UPDATE: This repository is no longer supported. Thresher has been replaced by Hopper. Hopper reimplements all of Thresher's functionality in Scala, fixes an immense number of Thresher bugs, adds many more features, and is just generally better. We highly recommend that you use Hopper instead of Thresher.
See the project page at http://pl.cs.colorado.edu/projects/thresher/ for more information on the Thresher project.
(1) You can download all dependencies by running:
Go to step (2) if this works. Otherwise, go to step (3).
(2) Download WALA (git clone https://github.com/wala/WALA.git) and move it to /lib.
(3) Build dependencies by running:
If this works, all dependencies have been installed and built and Thresher should build without a hitch. However, Thresher will only run "out-of-the-box" on Linux. On OSX, you'll need to build Z3 for Java on your Mac using these instructions. Move the .dylib files from this build to the lib/z3 directory and modify the thresher.sh file to use DYLD_LIBRARY_PATH instead of LD_LIBRARY_PATH. We have not tried building or running Thresher on Windows
(5) Once all dependencies have been built successfully, return to the top-level Thresher directory and run
make make tests
to build Thresher and its regression tests.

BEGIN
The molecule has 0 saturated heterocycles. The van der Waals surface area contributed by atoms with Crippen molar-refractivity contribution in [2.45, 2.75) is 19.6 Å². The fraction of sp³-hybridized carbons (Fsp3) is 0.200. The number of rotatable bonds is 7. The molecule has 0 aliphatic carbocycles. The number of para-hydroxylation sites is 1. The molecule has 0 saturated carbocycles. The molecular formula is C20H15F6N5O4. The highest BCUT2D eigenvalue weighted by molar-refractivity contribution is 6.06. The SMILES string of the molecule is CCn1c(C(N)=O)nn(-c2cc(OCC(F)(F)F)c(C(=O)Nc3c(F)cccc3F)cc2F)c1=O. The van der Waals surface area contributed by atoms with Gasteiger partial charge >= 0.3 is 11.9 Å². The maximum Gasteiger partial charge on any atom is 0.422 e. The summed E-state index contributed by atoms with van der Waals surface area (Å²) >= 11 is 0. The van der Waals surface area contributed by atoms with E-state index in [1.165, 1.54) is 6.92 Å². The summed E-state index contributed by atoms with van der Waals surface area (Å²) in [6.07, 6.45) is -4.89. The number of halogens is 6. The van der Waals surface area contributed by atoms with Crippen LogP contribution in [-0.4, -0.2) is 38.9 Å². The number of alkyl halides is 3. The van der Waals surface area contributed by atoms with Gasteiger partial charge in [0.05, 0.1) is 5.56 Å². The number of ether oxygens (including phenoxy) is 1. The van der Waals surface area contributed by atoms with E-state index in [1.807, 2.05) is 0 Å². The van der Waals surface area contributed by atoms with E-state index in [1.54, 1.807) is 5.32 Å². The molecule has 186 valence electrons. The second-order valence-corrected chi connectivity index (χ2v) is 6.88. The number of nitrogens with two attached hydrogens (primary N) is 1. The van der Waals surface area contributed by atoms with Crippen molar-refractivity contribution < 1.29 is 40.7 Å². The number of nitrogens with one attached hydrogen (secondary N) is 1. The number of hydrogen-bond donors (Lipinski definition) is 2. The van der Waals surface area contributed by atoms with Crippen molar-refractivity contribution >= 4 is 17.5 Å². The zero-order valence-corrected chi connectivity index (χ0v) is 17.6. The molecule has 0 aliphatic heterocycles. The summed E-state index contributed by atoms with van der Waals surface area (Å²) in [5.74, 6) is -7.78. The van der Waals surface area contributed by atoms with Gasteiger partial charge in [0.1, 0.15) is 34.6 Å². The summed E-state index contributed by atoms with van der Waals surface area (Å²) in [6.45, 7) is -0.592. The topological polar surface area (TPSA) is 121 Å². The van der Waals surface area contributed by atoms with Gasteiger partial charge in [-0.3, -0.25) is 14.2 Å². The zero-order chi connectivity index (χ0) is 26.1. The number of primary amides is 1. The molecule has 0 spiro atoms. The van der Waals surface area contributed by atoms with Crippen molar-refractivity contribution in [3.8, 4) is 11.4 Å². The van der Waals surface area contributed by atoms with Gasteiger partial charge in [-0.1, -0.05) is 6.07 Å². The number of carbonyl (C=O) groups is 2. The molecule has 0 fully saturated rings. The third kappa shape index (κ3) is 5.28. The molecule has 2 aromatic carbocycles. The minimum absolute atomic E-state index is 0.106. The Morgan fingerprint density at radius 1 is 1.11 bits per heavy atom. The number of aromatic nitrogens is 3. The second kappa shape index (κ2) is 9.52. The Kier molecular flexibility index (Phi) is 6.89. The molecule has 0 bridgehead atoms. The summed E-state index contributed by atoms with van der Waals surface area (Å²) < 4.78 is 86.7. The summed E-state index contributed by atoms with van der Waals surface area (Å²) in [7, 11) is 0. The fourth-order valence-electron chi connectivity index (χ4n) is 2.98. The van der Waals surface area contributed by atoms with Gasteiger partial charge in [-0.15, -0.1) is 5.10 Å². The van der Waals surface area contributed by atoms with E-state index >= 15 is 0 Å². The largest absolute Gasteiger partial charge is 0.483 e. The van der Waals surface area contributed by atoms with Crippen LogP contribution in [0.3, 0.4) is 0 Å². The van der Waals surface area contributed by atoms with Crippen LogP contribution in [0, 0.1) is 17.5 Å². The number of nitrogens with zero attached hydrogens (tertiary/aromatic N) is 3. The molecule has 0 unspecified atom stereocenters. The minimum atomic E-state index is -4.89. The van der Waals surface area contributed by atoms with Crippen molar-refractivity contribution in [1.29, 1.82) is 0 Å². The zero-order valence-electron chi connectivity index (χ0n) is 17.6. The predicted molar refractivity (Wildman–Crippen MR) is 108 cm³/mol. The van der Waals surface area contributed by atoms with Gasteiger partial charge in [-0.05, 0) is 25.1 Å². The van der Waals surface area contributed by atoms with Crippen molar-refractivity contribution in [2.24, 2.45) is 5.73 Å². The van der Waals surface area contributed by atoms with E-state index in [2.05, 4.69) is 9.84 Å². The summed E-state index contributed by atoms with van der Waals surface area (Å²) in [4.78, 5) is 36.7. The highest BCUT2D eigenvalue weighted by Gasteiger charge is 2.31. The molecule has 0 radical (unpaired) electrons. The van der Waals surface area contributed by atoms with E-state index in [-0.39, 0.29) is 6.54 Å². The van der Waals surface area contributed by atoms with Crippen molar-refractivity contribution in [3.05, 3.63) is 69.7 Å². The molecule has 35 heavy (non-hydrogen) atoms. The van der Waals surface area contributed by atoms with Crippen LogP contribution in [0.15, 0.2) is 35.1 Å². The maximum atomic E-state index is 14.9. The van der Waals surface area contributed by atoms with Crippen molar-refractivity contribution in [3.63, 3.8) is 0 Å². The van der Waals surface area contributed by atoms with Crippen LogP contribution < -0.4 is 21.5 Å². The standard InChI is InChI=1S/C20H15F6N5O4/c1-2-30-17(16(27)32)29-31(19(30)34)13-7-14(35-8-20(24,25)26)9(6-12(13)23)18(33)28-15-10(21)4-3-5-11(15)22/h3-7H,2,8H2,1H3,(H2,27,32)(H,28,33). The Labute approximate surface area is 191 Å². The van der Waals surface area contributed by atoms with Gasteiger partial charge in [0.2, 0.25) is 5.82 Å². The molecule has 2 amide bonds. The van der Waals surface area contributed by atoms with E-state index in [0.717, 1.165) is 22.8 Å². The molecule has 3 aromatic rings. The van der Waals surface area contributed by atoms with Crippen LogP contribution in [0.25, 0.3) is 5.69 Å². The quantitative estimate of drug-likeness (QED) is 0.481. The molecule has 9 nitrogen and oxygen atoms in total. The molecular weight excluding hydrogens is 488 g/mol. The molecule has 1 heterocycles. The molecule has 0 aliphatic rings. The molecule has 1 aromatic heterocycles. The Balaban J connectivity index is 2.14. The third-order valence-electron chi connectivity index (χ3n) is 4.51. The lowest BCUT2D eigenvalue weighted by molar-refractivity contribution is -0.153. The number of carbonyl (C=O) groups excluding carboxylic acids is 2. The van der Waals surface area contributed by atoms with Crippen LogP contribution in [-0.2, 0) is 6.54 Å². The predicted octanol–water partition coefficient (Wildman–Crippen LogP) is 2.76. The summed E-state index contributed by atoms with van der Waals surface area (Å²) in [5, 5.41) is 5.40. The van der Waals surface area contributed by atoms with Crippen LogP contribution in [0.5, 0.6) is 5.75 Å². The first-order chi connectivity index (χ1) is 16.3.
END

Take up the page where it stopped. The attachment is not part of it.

Right now, Thresher can do four things:
(1) Check for Android Activity leaks (see our PLDI '13 paper). Run:
./thresher.sh -android_leak -app <path_to_bin_dir_for_your_app>
(2) Check downcast safety. Run:
./thresher.sh -check_casts -app <path_to_bin_dir> <path_to_bin_dir_for_your_app> -main_class <class_with_entrypoint_method> -main_method <entrypoint_method>
(3) Check assertions from edu.colorado.external.Assertions.java. Run:
./thresher.sh -check_assertions -app <path_to_bin_dir_for_your_app> -main_class <class_with_entrypoint_method> -main_method <entrypoint_method>
(4) Check annotations from edu.colorado.external.Annotations.java. Run:
./thresher.sh -check_annotations -app <path_to_bin_dir_for_your_app> -main_class <class_with_entrypoint_method> -main_method <entrypoint_method>
When Thresher says that a leak does not exits/cast cannot fail/assertion cannot fail/annotation holds, this is a "soundy" guarantee (modulo reflection, exceptions, and bugs in the implementation). When Thresher cannot prove any of the above, the program may contain either a real bug or a false alarm.
Thresher works by using a coarse up-front points-to analysis to focus a precise symbolic analysis on the alarms reported by the points-to analysis. See our PLDI '13 paper for more details.